Friday, 27 June 2014

A Dangerous Life!

I often get envious reactions from friends and family when we talk about what we have been doing during the day.  We like to think that we work here, we are not on a permanent holiday, but our work is very enjoyable... most of the time.

The job of the moment is clearing beneath the fig trees and taking off the suckers that grow from ground level.



Here we have left some of the suckers in place so that they will grow a new branch to fill a gap.


The figs are growing well and in another month we shall be eating fresh ones and when we have had enough of them the rest will be left to dry on the tree or to fall beneath and come September the remaining dried figs on the branches will be shaken loose and the whole lot gathered up into bags and taken to the co-op.


The gathering up of the fallen figs is so much easier if the ground beneath is bare.  So a little hard work right now will make life easier for us in September.  Clipping off the suckers with secateurs and scraping the dried grass away with a hoe does not sound like the most dangerous of jobs.


Take a look at this.....


At first we thought that something from the woodpile had bitten Steve on the arm.  In between fig clearing we have been moving this pile of wood....


.... to this new wood stack.



After 24 hours a single blister on Steve's arm turned into five blisters.  We did a quick search on the internet and discovered that this is what a mild case of Phytophotodermatitis looks like.   The culprit?  The fig tree, the leaves, the trunk, in fact almost every part of it, is full of a toxin that irritates on contact.       Some years are worse than others apparently and we didn't notice it too much last year.  The irritation does not in itself cause anything more than itchiness... (which we have experienced before) but then exposure to the UV rays is what makes it blister like this.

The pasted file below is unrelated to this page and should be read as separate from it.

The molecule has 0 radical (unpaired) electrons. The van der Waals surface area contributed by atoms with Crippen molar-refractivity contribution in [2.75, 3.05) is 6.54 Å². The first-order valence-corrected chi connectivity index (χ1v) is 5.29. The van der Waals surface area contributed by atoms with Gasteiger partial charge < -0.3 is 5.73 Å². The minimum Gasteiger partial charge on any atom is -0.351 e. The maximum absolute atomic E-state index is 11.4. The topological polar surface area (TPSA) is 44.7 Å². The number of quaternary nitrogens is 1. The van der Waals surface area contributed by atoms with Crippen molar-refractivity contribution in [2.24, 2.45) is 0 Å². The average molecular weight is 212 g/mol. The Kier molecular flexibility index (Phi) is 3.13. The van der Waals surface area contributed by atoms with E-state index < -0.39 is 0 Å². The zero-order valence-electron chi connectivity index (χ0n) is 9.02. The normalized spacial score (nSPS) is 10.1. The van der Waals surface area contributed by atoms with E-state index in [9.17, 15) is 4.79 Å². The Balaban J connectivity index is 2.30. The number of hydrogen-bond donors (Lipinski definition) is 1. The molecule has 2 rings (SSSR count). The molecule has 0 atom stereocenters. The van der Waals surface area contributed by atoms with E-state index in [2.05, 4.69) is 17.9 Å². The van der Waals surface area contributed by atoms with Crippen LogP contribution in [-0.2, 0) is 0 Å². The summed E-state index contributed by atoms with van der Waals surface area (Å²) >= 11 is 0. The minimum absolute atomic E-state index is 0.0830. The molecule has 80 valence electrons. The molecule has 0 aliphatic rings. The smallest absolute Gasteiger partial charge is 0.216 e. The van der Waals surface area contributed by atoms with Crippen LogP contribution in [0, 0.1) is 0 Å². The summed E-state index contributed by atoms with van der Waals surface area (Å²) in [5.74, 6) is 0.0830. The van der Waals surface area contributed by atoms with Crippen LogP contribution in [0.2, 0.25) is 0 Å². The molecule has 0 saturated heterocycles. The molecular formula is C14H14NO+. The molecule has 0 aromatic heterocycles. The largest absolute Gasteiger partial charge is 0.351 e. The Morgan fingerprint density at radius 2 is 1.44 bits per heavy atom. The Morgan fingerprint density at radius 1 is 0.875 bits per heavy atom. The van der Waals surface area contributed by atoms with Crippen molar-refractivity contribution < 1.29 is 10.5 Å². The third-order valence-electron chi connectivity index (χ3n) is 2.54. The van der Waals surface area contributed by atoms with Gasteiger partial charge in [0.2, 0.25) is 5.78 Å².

This is why some essential oils carry a warning about exposure to sunlight after use... its the natural Coumarins in them.  Since it isn't an allergic reaction, the usual antihistamines or allergy calming creams and lotions are of no use whatsoever.  Luckily Steve is not complaining of any burning sensation or pain and from what we have gleaned from our internet research (what an amazing tool the internet is... I never stop being amazed at the amount of information out there!) his is a very mild case.  There is nothing for it but to keep covered up while working on the figs.  This is hard while temperatures are as high as they are here so it's long sleeves for work from now on, unless the sun isn't shining of course, which is unlikely... sorry... 300+ days of sunshine a year here!


The veggie garden is also coming on a treat.  All my moans about ants and the water issues are fading away as we get into a rhythm and routine of daily watering and we see the plants starting to flourish.  No the ants  haven't gone away and yes some of the courgettes have blossom end rot but somehow we are more and more accepting of all the negatives as the positives just keep on growing...


.and growing...  



.and growing...



and going down to the veggie garden in the evening for the watering chore has become a daily delight.  Our next task... the coriander seed needs harvesting. Do we know how to do it?  Of course we don't... but the answer will be at our fingertips in just a short while when I Google it!  Perhaps the combination of the simple farming life backed up by the most modern of technological advances is the way to happiness!  Certainly without all you guys out there sharing your knowledge and experiences with total strangers via the WWW our farming experiences might be a lot less enjoyable.







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